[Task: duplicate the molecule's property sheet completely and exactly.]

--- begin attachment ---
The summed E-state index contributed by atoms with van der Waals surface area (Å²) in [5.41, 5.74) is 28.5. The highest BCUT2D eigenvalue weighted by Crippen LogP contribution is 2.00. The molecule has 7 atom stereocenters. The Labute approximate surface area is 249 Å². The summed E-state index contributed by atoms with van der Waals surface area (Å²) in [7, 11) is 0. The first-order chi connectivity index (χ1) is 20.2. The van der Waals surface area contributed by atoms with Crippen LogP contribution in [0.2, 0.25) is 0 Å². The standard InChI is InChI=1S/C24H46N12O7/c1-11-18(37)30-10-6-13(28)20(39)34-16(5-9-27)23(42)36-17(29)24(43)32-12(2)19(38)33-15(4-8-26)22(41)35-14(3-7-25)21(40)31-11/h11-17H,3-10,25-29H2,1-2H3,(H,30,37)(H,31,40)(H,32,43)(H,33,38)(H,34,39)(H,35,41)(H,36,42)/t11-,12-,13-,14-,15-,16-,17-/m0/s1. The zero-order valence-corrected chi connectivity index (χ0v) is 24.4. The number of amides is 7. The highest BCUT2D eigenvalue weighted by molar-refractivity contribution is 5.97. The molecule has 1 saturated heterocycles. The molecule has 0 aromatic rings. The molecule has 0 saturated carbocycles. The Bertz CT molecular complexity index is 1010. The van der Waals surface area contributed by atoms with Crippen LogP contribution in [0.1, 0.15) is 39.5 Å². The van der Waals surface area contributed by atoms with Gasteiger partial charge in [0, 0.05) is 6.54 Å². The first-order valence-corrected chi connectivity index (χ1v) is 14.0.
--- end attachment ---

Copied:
The summed E-state index contributed by atoms with van der Waals surface area (Å²) in [5.41, 5.74) is 28.5. The highest BCUT2D eigenvalue weighted by Crippen LogP contribution is 2.00. The molecule has 7 atom stereocenters. The Labute approximate surface area is 249 Å². The summed E-state index contributed by atoms with van der Waals surface area (Å²) in [7, 11) is 0. The first-order chi connectivity index (χ1) is 20.2. The van der Waals surface area contributed by atoms with Crippen LogP contribution in [0.2, 0.25) is 0 Å². The standard InChI is InChI=1S/C24H46N12O7/c1-11-18(37)30-10-6-13(28)20(39)34-16(5-9-27)23(42)36-17(29)24(43)32-12(2)19(38)33-15(4-8-26)22(41)35-14(3-7-25)21(40)31-11/h11-17H,3-10,25-29H2,1-2H3,(H,30,37)(H,31,40)(H,32,43)(H,33,38)(H,34,39)(H,35,41)(H,36,42)/t11-,12-,13-,14-,15-,16-,17-/m0/s1. The zero-order valence-corrected chi connectivity index (χ0v) is 24.4. The number of amides is 7. The highest BCUT2D eigenvalue weighted by molar-refractivity contribution is 5.97. The molecule has 1 saturated heterocycles. The molecule has 0 aromatic rings. The molecule has 0 saturated carbocycles. The Bertz CT molecular complexity index is 1010. The van der Waals surface area contributed by atoms with Crippen LogP contribution in [0.1, 0.15) is 39.5 Å². The van der Waals surface area contributed by atoms with Gasteiger partial charge in [0, 0.05) is 6.54 Å². The first-order valence-corrected chi connectivity index (χ1v) is 14.0.